Now, we will talk about the wallet-friendly Moto G. Although it’s not the fastest device available, it offers a fantastic value that is simply unmatched in other budget devices.

Luckily, it is quite easy to unlock the Moto G directly through Motorola. From there, you can easily achieve root access and install a custom recovery. There’s not much in the aftermarket development world beyond the above, but you can rest assured that this is only a matter of time, thanks to the device’s popularity. And of course, keep your eyes peeled on the Moto G forums to keep apprised of any and all development activity for the device.

 

Moto X

This innovative Moto X proves that raw hardware specs aren’t everything and that an innovative feature set can make for a great user experience, even on non-bleeding edge hardware.

Let’s start with rooting and unlocking, which is now possible thanks to jcase’s RockMyMoto exploit. From there, you will want to install a custom recovery. Then, you can try out any one of the source-built custom ROMs and kernels available in the Moto X forum.

 

Samsung Galaxy Note 3

Now we have the largest phone on this list, the Samsung Galaxy Note 3. Packing bleeding edge specs, a mammoth sized screen, and the fantastic Wacom-based S Pen, the Note 3 is certainly a force to be reckoned with.

Luckily, rooting the device and installing a custom recovery are quite easy on the Note 3. Development support is also quite widespread on the Note 3, so be sure to check out the Samsung Galaxy Note 3 forum here at XDA. Please note, however, that the above links are intended for the INTERNATIONAL version of the device. If you’ve got yourself a shiny new carrier-branded variant, make sure you find your appropriate XDA forum before getting to work.

 

Samsung Galaxy S 4

Rounding out this article, we have the Samsung Galaxy S 4. Much like the highly acclaimed HTC One, the SGS4 is no longer the king of all of the hardware specs battles. That said, it’s still a great phone, jam packed with plenty of great features.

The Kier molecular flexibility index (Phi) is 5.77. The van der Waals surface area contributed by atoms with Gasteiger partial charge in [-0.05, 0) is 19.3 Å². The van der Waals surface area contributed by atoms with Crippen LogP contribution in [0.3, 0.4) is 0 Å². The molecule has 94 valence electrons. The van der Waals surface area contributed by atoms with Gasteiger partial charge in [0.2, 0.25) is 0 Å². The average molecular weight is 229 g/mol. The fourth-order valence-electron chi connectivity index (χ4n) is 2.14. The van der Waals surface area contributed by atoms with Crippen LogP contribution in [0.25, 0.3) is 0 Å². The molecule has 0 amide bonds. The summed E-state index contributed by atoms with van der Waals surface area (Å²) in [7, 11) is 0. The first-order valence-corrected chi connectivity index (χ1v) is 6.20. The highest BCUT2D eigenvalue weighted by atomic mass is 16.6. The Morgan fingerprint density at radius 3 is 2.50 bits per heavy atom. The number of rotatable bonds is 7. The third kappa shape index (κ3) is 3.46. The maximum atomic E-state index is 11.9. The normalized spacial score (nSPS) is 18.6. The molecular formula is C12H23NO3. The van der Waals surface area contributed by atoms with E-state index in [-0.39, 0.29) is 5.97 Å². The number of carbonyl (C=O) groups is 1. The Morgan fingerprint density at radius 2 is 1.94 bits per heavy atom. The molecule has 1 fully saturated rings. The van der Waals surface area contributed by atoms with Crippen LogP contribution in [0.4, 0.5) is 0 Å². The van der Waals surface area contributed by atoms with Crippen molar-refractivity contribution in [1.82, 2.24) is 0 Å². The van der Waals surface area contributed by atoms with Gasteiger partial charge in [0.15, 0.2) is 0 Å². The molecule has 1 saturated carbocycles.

Thanks to the device’s age and vast popularity, root access and custom recoveries are both possible, with much more available in the Samsung Galaxy S 4 forum. But just like the HTC One and Note 3, be sure to visit the appropriate forum for you carrier-branded variant if you’re not running the international version of the device.

 

We wish you much Android-powered joy for this Holiday Season! See you in the XDA forums!


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Will Verduzco

willverduzco is an editor on XDA-Developers, the largest community for Android users. Will Verduzco is the Portal Administrator for the XDA-Developers Portal. He has been addicted to mobile technology since the HTC Wizard. But starting with the Nexus One, his gadget love affair shifted to Google's little green robot. He is also a Johns Hopkins University graduate in neuroscience and is now currently studying to become a physician. View willverduzco's posts and articles here.